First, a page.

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Through the mouths of babes, the Gospel spreads in Central Asia

By September 9, 2013

Tajikistan (MNN) — The Spirit of God is moving in Tajikistan, and it’s through an unexpected group: kids.

Extreme camps are an effective evangelism tool. (Image, caption courtesy Russian Ministries)

Extreme camps are an effective evangelism tool. (Image, caption courtesy Russian Ministries)

According to Russian Ministries’ Wally Kulakoff, Tajikistan is the “least-known” of the 15 former Soviet Union republics. The country has 7.5 million inhabitants, and 2.6 million Tajiks are between the ages of five and 16.

“We’re talking about a lot of young people to be reached with an alternative to…the Sunni Muslim people groups in that part of the world,” says Kulakoff.

Sitting on the northern border of Afghanistan, Tajikistan is the poorest nation in Central Asia. Islam is country’s majority religion, and most belong to the Sunni branch, sharing language, culture and history with Muslims in Afghanistan and Iran.

This summer, Russian Ministries’ School Without Walls (SWW) program shared the Gospel in a “gentle” way, introducing Christ through sports, festivals and children’s games. During the months of July and August, they reached over 8,000 young people.

“It’s not making an alter call, it’s not making a public confession of this and that, but it’s planting the seed, planting the Gospel seed,” Kulakoff explains.

By choosing culturally-relevant channels, SWW students connected with Tajik youth in three different regions. In the capital city, students worked with government and city administrators to organize a “cycling marathon” through Tajikistan’s rugged terrain.

“Some of our School Without Walls [students] are professional, semi-professional bicyclists,” says Kulakoff. “They did a five-day tour where they traveled on their bikes during the day, [and then] they camped.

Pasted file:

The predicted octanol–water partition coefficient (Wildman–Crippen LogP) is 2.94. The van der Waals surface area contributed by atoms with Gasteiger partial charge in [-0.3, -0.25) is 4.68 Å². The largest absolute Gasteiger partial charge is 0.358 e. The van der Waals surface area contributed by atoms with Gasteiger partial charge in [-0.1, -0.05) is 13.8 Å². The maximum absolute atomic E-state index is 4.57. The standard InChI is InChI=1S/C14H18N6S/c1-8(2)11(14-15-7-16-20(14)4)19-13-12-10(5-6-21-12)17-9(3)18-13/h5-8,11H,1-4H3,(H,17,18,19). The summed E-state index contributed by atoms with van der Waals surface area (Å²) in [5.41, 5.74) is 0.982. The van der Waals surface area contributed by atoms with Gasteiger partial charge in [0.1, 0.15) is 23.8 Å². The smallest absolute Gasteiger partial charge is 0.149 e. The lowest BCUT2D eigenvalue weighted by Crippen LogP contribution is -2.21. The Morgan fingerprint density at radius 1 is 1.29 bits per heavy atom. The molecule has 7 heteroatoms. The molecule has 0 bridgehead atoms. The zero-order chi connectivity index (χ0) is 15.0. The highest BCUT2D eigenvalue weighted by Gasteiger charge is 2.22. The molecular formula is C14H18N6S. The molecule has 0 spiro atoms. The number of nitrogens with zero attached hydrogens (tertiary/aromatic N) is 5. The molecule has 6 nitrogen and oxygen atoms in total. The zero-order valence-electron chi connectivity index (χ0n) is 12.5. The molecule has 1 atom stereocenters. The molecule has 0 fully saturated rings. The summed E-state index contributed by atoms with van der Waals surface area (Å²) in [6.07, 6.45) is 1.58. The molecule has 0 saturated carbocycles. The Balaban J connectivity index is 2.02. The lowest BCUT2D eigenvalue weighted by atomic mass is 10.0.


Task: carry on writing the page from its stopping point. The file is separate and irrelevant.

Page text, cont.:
“As they camped, they had Bible studies and showed a Christian film, or a Christian movie.”

The approaches SWW students use may seem casual, but since they’re relevant to Tajik youth, the effects are eternal.

“Many of the young people who were involved in this extreme bicycle marathon…came to understand that to be a Christian is not just going to church and praying,” Kulakoff states.

One young man realized that Christianity is about more than church and praying.

“And he said, ‘Because my family is a Muslim family, I will now begin to pray to Jesus Christ, who is the Savior of the world,” Kulakoff recounts. “I will read the Bible and I will pray, and as opportunity allows me, I will go to church’.”

Pray for this young man to stand firm in his new faith. Many Tajik believers who hail from Muslim backgrounds face hardship.

“They’re ostracized, and there are Christian families who adopt them,” explains Kulakoff.

But there is hope.

“This is what some of the young people are saying,” says Kulakoff. “‘No matter how difficult it will be, if my parents deny me a living space in my home, I will still follow Christ’.”

Pray Muslim-background believers realize the full Truth about Jesus Christ.

“They’re followers of not just a prophet, but the Messiah,” Kulakoff says.

Pray many come to Christ because of changes observed in Tajik young people.

“As their lives are transformed, their peers, their parents and children and those who surround them, will understand their life has changed,” says Kulakoff. He explains that this will give young people an opportunity to introduce others to Christ.

How can you help create Gospel opportunities in Tajikistan?

“Here in America, we can pray,” says Kulakoff. “And, we can help train students by providing finances, and then providing finances for literature, which equips them.”

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